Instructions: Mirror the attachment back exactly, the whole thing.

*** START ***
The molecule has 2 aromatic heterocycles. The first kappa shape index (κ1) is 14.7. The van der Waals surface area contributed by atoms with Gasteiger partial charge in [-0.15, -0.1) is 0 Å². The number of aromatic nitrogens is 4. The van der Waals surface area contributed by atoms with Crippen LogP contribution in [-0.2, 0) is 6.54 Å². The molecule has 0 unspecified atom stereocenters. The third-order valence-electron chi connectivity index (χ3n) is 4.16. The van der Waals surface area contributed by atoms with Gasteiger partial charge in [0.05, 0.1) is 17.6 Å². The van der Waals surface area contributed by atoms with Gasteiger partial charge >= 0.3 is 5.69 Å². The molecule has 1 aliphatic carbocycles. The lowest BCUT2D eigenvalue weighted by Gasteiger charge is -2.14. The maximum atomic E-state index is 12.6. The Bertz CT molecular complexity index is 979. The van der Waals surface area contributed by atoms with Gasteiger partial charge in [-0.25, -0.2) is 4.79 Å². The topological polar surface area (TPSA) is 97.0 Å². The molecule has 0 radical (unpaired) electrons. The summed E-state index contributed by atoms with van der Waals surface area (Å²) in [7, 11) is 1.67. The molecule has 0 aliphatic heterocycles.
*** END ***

The molecule has 2 aromatic heterocycles. The first kappa shape index (κ1) is 14.7. The van der Waals surface area contributed by atoms with Gasteiger partial charge in [-0.15, -0.1) is 0 Å². The number of aromatic nitrogens is 4. The van der Waals surface area contributed by atoms with Crippen LogP contribution in [-0.2, 0) is 6.54 Å². The molecule has 0 unspecified atom stereocenters. The third-order valence-electron chi connectivity index (χ3n) is 4.16. The van der Waals surface area contributed by atoms with Gasteiger partial charge in [0.05, 0.1) is 17.6 Å². The van der Waals surface area contributed by atoms with Gasteiger partial charge >= 0.3 is 5.69 Å². The molecule has 1 aliphatic carbocycles. The lowest BCUT2D eigenvalue weighted by Gasteiger charge is -2.14. The maximum atomic E-state index is 12.6. The Bertz CT molecular complexity index is 979. The van der Waals surface area contributed by atoms with Gasteiger partial charge in [-0.25, -0.2) is 4.79 Å². The topological polar surface area (TPSA) is 97.0 Å². The molecule has 0 radical (unpaired) electrons. The summed E-state index contributed by atoms with van der Waals surface area (Å²) in [7, 11) is 1.67. The molecule has 0 aliphatic heterocycles.